This paper focuses on the protection of cultural identities (or of cultural pluralism) in the context of proceedings for the recognition of the effects of adoptive relationships established abroad. The subject is dealt with in light of the case-law of the European Court of Human Rights (ECtHR) as it has recently developed with regard to Art. 8 of the Convention for the Protection of Human Rights and Fundamental Freedoms, which, as it is well known, enshrines the right to family life. According to the ECtHR’s case-law, a violation of Art. 8 of the Convention may be ascertained when personal status legally and stably constituted abroad are denied transnational continuity. Thus, on the basis of said ECtHR jurisprudence, this paper raises some questions (and tries to provide for the related answers) with regard to the consistency therewith of the conditions that familial relationships created abroad must satisfy when their recognition is sought pursuant to the relevant provisions currently applicable within the Italian legal system.

In addition to the foregoing, the following comment is featured:

Sara Tonolo, Associate Professor at the University of Trieste, “La trascrizione degli atti di nascita derivanti da maternità surrogata: ordine pubblico e interesse del minore” (The Registration of Birth Certificates Resulting from Surrogacy: Public Policy and Best Interests of the Child; in Italian).

Nowadays surrogacy is a widespread practice for childless parents. Surrogacy laws vary widely from State to State. Some States require genetic parents to obtain a judicial order to have their names on the original birth certificate, without the name of the surrogate mother. Other States (e.g. Ukraine) allow putting the name of the intended parents on the birth certificate. In Italy all forms of surrogacy are forbidden, whether traditional or gestational, commercial or altruistic. Act No 40 of19 February 2004, entitled “Rules on medically-assisted reproduction”, introduces a prohibition against employing gametes from donors, and specifically incriminates not only intermediary agencies and clinics practicing surrogacy, but also the intended parents and the surrogate mother. Other penal consequences are provided by the Criminal Code for the registration of a birth certificate where parents are the intended ones, as provided by the lex loci actus (Art. 567 of the Italian Criminal Code, concerning the false representation or concealment of status). In the cases decided by the Italian Criminal Courts of First Instance (Milan and Trieste), the judges excluded the criminal responsibility of the intended parents applying for the registration of foreign birth certificates which were not exactly genuine (due to the absence of genetic ties for the intended mothers), affirming in some way that subverting the effectiveness of the Italian prohibition of surrogacy may be justified by the best interests of the child. Apart from the mentioned criminal problems, several aspects of private international law are involved in the legal reasoning of the courts in these cases: among these, probably, the one that the principle of the child’s best interests should have been read not like an exception to the public policy clause but like a basic value of this clause, in light, among others, of the case law of the European Court of Human Rights.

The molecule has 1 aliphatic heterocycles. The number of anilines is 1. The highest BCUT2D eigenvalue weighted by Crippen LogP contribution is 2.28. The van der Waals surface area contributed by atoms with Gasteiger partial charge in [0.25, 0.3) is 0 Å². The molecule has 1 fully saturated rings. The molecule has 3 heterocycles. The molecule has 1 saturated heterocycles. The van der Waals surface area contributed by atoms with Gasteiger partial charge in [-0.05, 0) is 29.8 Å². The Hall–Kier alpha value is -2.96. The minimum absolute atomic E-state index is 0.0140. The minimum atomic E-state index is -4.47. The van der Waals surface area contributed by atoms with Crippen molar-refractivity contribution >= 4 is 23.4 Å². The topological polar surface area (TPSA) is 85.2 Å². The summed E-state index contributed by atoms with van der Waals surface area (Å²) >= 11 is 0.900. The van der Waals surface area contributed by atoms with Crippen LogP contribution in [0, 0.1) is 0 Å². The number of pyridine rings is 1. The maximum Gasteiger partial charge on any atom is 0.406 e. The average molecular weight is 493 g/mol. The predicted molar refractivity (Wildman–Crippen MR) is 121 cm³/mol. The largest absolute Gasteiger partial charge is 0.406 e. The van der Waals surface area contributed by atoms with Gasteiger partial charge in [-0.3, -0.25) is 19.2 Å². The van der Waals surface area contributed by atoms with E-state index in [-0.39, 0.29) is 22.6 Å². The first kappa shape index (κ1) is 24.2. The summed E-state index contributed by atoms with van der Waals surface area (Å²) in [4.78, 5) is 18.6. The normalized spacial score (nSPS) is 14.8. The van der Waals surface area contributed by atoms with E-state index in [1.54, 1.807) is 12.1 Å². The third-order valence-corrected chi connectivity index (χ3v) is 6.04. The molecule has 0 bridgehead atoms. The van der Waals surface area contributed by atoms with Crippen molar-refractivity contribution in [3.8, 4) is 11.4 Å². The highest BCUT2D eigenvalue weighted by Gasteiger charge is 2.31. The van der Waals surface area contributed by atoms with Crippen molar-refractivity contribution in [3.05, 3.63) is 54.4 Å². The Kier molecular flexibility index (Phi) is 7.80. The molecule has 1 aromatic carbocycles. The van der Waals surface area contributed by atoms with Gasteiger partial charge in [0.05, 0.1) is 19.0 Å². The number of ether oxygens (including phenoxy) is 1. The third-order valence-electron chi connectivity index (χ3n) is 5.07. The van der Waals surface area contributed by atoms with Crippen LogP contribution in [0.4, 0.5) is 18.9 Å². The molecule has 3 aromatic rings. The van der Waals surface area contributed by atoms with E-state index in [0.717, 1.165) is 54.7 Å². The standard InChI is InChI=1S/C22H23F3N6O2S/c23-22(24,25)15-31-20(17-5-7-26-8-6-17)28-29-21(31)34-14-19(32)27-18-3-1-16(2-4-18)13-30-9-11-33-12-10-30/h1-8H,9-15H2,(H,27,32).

Finally, this issue of the Rivista di diritto internazionale privato e processuale features two reports on recent German case-law on private international and procedural issues, and namely:

Georgia Koutsoukou, Research Fellow at the Max Planck Institute Luxembourg, “Report on Recent German Case-Law Relating to Private International Law in Civil and Commercial Matters” (in English).

Stefanie Spancken, PhD Candidate at the University of Heidelberg, “Report on Recent German Case-Law Relating to Private International Law in Family Law Matters” (in English).

Indexes and archives of RDIPP since its establishment (1965) are available on the website of the Rivista di diritto internazionale privato e processuale. This issue is available for download on the publisher’s website.

1 reply
  1. Elbalti Béligh says:

    The European Court of Human Rights (ECHR) has just rendered a decision condemning France for refusing the registration of foreign birth certificate of twins who were given birth by a surrogate mother. French courts traditionally consider the prohibition of surrogacy motherhood as a matter of public order. But things seem to change from now on.
    Here the text of the judgment (in French){%22fulltext%22:[%22filiation%22],%22languageisocode%22:[%22FRA%22],%22respondent%22:[%22FRA%22],%22itemid%22:[%22001-145179%22]}